September has often been a seasonally weak period for stocks, and so far 2023 has been no exception. Going back more than 100 years, there are only three calendar months with negative average price returns for the S&P 500: February at -0.14%; May at -0.04%; and September which is by far the lowest at -1.16% (see the Chart of the Week for monthly averages for the S&P since 1928). If instead we use median instead of average, September is the only month with a negative return (-0.56%) across more than 100 years of data. Theories abound as to whether this phenomenon is real, and attributable to factors that will persist in the future, or is merely noise. Either way, 2023 has followed the typical pattern of post-Labor Day weakness thus far.
One possible cause of weakness in stocks over the past week has been rates, which moved higher on Wednesday of last week following a blowout ISM Services PMI report for the month of August. All components of the report were stronger sequentially and well ahead of consensus, including the much-watched Prices Paid index which rose for the 2nd month in a row. ISM’s Manufacturing PMI for August was released a day prior and was generally weaker, but the Prices Paid component of that report also rose for a second straight month.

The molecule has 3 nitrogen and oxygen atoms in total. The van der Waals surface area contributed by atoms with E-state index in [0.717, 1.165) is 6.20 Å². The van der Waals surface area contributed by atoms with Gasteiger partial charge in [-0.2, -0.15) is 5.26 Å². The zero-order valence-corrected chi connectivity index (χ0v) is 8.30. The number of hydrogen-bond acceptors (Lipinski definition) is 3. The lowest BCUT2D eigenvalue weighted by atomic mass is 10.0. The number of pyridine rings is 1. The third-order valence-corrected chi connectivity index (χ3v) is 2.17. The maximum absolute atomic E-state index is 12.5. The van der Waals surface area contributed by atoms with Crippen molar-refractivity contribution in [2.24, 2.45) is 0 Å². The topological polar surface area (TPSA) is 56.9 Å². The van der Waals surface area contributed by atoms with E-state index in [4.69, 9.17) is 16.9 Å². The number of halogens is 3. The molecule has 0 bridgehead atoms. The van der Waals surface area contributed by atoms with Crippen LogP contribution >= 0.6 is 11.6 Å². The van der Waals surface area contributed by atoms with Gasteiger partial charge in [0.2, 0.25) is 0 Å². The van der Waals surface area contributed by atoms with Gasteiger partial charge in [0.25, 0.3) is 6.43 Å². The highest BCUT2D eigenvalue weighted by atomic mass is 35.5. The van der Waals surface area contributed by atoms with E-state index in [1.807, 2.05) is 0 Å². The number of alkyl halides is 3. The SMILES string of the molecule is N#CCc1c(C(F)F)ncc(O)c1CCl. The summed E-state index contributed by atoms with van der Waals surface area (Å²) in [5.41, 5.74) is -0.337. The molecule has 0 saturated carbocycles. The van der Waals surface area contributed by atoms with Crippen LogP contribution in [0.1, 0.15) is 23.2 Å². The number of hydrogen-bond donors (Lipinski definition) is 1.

Investors responded to the stronger services data and upward trends in prices paid by adding roughly 10% to the odds of a 25bp rate hike at the November FOMC meeting. Meanwhile, the Treasury yield curve moved higher by 5-10bp, with the inversion deepening slightly as front end yields were more heavily impacted.
In the coming week the market will digest fresh inflation data (CPI, PPI, and import/export prices) for August, which will surely impact rates and stocks anew.
Albion’s “Four Pillars”:
Economy & Earnings
The US economy showed resilience in the first half of 2023, and Wall Street analysts expect full-year corporate earnings to be roughly flat y/y. Albion’s base case expectation is that the US economy will enter recession in the second half of 2023, putting downside pressure on earnings.
The S&P 500’s forward P/E of 19x is above the long run average, so valuation could be a headwind to future returns. More predictive metrics like CAPE, Tobin’s Q, and the Buffett Indicator (Mkt Cap / GDP) suggest that compound annual returns over the next decade are likely to be in the mid single digits.
Rates rose dramatically in 2022 due to a sharp pivot in monetary policy, and have remained elevated in 2023 as progress on inflation has been slower than hoped. Futures markets now imply that the Fed Funds overnight interest rate will remain unchanged at 5.25-5.50% until at least March of next year.
After reaching 40yr highs in spring of 2022, inflation has moderated somewhat over the past 12 months. Goods inflation has fallen due to softening demand and excess inventory, while services inflation remains elevated, in part due to shelter costs which are somewhat lagged.